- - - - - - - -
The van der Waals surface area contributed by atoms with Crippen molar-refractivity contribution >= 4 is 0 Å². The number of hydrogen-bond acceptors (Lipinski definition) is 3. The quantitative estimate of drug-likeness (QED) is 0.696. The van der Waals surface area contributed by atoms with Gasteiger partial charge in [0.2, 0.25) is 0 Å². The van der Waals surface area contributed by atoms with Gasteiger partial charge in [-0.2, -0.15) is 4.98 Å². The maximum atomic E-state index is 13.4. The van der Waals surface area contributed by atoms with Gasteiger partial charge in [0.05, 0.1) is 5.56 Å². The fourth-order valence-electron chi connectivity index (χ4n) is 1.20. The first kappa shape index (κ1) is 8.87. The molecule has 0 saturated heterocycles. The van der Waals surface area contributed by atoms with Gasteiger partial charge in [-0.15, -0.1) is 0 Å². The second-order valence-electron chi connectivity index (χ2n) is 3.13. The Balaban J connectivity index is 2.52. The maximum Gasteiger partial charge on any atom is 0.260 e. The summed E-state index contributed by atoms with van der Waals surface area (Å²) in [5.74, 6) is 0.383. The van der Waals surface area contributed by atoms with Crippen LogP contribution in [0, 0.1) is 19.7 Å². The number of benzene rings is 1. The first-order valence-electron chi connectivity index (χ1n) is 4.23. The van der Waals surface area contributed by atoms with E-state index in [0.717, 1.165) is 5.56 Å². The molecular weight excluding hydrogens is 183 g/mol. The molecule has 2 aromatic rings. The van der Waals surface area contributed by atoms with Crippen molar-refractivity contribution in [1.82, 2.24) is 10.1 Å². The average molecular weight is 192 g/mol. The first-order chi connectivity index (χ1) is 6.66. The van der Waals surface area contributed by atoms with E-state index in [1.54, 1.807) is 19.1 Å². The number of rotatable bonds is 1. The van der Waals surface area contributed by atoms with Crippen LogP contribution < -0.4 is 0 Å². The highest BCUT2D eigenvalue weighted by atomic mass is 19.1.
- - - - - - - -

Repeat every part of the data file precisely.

The van der Waals surface area contributed by atoms with Crippen molar-refractivity contribution >= 4 is 0 Å². The number of hydrogen-bond acceptors (Lipinski definition) is 3. The quantitative estimate of drug-likeness (QED) is 0.696. The van der Waals surface area contributed by atoms with Gasteiger partial charge in [0.2, 0.25) is 0 Å². The van der Waals surface area contributed by atoms with Gasteiger partial charge in [-0.2, -0.15) is 4.98 Å². The maximum atomic E-state index is 13.4. The van der Waals surface area contributed by atoms with Gasteiger partial charge in [0.05, 0.1) is 5.56 Å². The fourth-order valence-electron chi connectivity index (χ4n) is 1.20. The first kappa shape index (κ1) is 8.87. The molecule has 0 saturated heterocycles. The van der Waals surface area contributed by atoms with Gasteiger partial charge in [-0.15, -0.1) is 0 Å². The second-order valence-electron chi connectivity index (χ2n) is 3.13. The Balaban J connectivity index is 2.52. The maximum Gasteiger partial charge on any atom is 0.260 e. The summed E-state index contributed by atoms with van der Waals surface area (Å²) in [5.74, 6) is 0.383. The van der Waals surface area contributed by atoms with Crippen LogP contribution in [0, 0.1) is 19.7 Å². The number of benzene rings is 1. The first-order valence-electron chi connectivity index (χ1n) is 4.23. The van der Waals surface area contributed by atoms with E-state index in [0.717, 1.165) is 5.56 Å². The molecular weight excluding hydrogens is 183 g/mol. The molecule has 2 aromatic rings. The van der Waals surface area contributed by atoms with Crippen molar-refractivity contribution in [1.82, 2.24) is 10.1 Å². The average molecular weight is 192 g/mol. The first-order chi connectivity index (χ1) is 6.66. The van der Waals surface area contributed by atoms with E-state index in [1.54, 1.807) is 19.1 Å². The number of rotatable bonds is 1. The van der Waals surface area contributed by atoms with Crippen LogP contribution < -0.4 is 0 Å². The highest BCUT2D eigenvalue weighted by atomic mass is 19.1.